With Dick's permission I told Becky Emmons, a South Bend Tribune reporter friend -- who did feature articles on interesting Michana homes -- about the house with a story behind it. She did a lovely feature article about it called "In the Shadow of the Dome," shortly afterward.
The inspiration to follow this latest pursuit had certainly turned into a "pattern of highly improbable events with a beneficial outcome" for others besides myself. The outcome may not always be what we had in mind, but invariably, in time, it will wind up being right for us. I was pleased that following my whimsy had not only made them known to one another but it had also unearthed more Grotto related information to add to my research. Including an additional Grotto Remembrance Col. Lochner shared with me.
From little on up Dick said he had always loved Notre Dame and the Grotto. He spent summers there with his uncle when he was growing up and the Grotto had comforted him many times during his college years. It was one of the things that drew him back to the campus in his retirement years. He bought the house at the entrance to Notre Dame because he wanted to be as close to the university as possible. His home even has a Notre Dame Avenue address.
He then told me his favorite memory of the Grotto. While in Vietnam he received a Christmas letter from a young woman. After he wrote to her and she wrote to him -- and sent chocolate chip cookies -- he said he knew he wanted to marry her. When he returned to the states he met her in person for the first time on Thursday, asked her to marry him on Saturday and his uncle married them two weeks later in Cleveland, Ohio. Immediately after the ceremony they packed their car and headed for Morris Inn at Notre Dame. Before they had unpacked their bags he took his new wife to the Grotto (she had never been to Notre Dame) to offer a prayer of thanksgiving that their lives had been joined together.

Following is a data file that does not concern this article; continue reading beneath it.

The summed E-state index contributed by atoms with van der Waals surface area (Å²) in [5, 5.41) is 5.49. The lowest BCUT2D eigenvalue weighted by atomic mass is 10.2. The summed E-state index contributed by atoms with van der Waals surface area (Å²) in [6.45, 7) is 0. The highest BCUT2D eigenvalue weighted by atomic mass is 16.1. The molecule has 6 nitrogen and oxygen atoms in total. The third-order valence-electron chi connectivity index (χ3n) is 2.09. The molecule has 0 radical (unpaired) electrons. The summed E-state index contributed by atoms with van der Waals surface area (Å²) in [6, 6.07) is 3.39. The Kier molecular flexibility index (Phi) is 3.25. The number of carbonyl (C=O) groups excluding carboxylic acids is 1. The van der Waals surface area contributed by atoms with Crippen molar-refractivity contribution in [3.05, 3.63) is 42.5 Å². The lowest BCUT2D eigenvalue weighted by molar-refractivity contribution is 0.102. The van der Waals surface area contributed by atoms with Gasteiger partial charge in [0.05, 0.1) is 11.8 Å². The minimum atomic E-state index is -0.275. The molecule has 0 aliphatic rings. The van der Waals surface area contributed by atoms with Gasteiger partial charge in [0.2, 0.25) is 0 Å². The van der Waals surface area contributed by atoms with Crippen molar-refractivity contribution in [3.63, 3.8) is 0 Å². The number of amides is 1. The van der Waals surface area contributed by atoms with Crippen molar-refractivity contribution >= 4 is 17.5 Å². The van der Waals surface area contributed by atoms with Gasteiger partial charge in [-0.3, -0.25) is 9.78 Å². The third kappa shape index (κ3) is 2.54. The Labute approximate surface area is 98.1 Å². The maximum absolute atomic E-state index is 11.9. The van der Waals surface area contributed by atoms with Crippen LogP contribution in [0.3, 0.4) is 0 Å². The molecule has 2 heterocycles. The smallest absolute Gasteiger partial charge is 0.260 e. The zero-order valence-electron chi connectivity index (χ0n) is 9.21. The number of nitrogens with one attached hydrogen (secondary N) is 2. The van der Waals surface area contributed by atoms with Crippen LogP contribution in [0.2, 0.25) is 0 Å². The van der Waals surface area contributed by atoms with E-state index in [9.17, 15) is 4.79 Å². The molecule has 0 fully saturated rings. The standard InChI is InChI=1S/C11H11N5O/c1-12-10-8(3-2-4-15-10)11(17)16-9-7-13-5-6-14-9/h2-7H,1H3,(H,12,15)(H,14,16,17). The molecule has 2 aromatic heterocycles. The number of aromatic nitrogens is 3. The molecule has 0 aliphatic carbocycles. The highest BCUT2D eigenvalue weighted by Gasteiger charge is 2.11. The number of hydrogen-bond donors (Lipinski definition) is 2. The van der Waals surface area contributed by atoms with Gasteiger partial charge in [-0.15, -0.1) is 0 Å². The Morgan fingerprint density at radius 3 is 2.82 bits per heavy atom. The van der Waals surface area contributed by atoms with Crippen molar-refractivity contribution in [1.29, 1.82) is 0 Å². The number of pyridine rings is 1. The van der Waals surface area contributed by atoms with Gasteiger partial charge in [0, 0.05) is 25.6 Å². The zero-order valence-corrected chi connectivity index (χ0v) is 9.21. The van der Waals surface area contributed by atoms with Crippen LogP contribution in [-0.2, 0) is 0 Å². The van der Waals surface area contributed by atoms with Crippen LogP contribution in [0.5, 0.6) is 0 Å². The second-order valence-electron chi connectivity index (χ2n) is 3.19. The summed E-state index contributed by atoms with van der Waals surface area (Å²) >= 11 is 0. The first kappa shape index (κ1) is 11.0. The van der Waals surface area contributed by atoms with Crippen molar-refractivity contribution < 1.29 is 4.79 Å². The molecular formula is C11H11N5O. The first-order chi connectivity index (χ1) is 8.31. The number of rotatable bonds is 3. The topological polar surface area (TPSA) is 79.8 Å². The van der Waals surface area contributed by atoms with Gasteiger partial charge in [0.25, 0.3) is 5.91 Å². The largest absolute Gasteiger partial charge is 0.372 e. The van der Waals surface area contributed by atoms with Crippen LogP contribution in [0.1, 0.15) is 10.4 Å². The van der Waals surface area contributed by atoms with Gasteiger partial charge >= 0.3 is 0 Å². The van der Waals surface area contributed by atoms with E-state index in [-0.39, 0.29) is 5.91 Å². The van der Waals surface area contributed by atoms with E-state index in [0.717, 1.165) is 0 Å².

The thoughts of contemporary writer, M. Scott Peck, M.D., author of The Road Less Traveled and Beyond, whose book I also read by chance, parallel those expressed by Lasserre one hundred and fifteen years earlier:
I am a spiritual person. I know of God not only because of faith, but also on the basis of evidence namely my experiences of grace. . . . One of the most useful ways to establish something scientifically is to apply what are called the statistics of improbability. That means that the lower the mathematically calculated, probability, the greater the improbability, and the safer we feel concluding that an event was not the result of chance alone. Thus, we may conclude that something occurred because of a significant reason, even if it may or may not be explainable. That is why I have commonly spoken about grace in terms of 'a pattern of highly improbable events with a beneficial outcome.' It is also why I have concluded that in such patterns we can see the fingerprints -- if not the actual hand -- of God.
One may attribute these happy happenstances to the intercession of Our Lady -- God answering our prayers -- or simply to what one thinks of as the light of understanding inherent in that inner voice guiding us along life's way. It matters not how they are manifested in our lives, the final results, if they lighten our load and enlighten our way, are little everyday miracles that make life worth living -- for the sweet surprises of the unexpected that await our faith in following them.
The story behind Kathy Turner's unique sketch of the Grotto which follows the House with Three Flags is a third heart warming example.